The belief that some Iranians would like to become westernized is not entirely baseless, of course. The whole thrust of Shah Reza Pahlevi’s White Revolutionwas to transform the Peacock Empire into a modern, competitive (aka westernized) society as a way to restore Iran’s historic place in the world. In the proces, Iran did develop an urbanized, educated, and westernized class, and some of that group and its successor generations are still found in the cities and provide the nucleus of the dissident movement. They did not then and certainly do not now represent anything like a majority of the population or the government’s support base, which is based in the highly religious, Shiite rural masses who view the theocracy as their natural leaders and the urbanized sophisticates in the cities as apostate unbelievers who would undermine Islam. When the regime reacts to protests by turning loose the Basij militias to stomp on reformers, it does so with the tacit consent of a fairly large part of the population.

These dynamics have history behind them, in at least two ways. One is that westernization, which is nearly universally associated with the Satanic Americans, undercuts the traditional values of one of the most traditional peoples in the world–rural Iranian Shiites. Change threatens them, and they correspondingly have little sympathy with agents of a change they can only oppose. Second, the dissident middle class in Iran has, over the years, proven pitifully politically inept. They could not keep the democratically elected Mossadeqh regime in power in the 1950s in the face of a CIA-backed coup, and they failed miserably to seize control in 1979, when their leaders felt certain they could gain power over the “country bumpkin” Ayatollahs whom we have learned to know and love so well.

Despite all this, we in the west wax ebullient whenever Iranians take to the street. Anybody to the political left of Ahmedinejad is seen as a democratizing savior, whether he is or not. Have we so quickly forgotten the euphoria associated with the loud dissidence of Mir Hussein Moussavi protesting that the elections earlier in the year that returned Ahmedinejad to power were rigged? In that euphoria, we forgot that Moussavi had been approved as a candidate by the Supreme Council, an endorsement he would hardly have achieved were he truly anti-regime. Similarly, Montazeri spoke out against the regime, but he did not threaten the system. Had he, he would not have been allowed to stick around.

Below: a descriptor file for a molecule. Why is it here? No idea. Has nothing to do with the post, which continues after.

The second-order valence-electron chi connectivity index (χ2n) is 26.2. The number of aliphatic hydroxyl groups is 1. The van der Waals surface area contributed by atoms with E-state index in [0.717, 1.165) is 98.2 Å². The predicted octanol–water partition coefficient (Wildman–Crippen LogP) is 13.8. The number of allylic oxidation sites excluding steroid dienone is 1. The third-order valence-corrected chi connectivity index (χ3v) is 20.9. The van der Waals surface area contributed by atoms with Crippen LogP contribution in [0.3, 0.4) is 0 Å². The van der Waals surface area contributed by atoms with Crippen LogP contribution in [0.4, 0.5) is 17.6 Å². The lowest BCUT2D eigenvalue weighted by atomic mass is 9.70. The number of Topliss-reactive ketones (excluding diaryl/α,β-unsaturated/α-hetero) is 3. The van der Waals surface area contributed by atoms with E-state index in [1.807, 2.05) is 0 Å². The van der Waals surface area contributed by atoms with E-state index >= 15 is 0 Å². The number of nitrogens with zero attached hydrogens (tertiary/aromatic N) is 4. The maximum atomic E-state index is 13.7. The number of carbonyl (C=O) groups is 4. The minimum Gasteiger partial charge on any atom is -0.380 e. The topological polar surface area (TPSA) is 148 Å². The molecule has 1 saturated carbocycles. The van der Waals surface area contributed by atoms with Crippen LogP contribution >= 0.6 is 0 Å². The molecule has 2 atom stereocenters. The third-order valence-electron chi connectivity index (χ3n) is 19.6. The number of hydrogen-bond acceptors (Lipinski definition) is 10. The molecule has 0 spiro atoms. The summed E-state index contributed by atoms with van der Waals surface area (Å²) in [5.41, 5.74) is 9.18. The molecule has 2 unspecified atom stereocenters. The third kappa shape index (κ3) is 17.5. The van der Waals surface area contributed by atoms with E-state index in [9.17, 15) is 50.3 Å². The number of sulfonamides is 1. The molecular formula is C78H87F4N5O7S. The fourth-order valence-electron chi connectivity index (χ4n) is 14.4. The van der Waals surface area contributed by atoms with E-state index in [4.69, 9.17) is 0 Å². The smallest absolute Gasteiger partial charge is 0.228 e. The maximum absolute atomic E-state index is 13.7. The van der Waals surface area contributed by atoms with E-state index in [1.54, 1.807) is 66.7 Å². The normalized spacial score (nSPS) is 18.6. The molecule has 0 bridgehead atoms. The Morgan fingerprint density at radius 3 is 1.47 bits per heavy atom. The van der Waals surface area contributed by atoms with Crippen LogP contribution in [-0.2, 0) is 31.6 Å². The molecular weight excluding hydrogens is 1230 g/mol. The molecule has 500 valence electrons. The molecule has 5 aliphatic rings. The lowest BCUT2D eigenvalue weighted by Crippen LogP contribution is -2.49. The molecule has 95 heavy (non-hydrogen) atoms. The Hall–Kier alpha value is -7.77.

So off we go again, spinning the stuff of dreams about yet another round of “reform.” Like all the preceding rounds, this will die off in a few days, and things will return depressingly to normal in Iran. That may not be the way we would like it, but it is the way things are in Iran.

Dealing with Iran

Posted in Iran, Israel and the United States, Middle East Conflict, Middle East Peace with tags , , , , on August 16, 2009 by whatafteriraq

With the dispute over the fairness of the recent Iranian presidential resolved–if not to everyone’s satisfaction–and the Iranian government’s response to demonstrators against the outcome repressed–once again not to everyone’s satisfaction–news about Afghanistan has pushed Iran off the front pages of American concern in the Middle East. But Iran is still there, and it is still a matter of concern.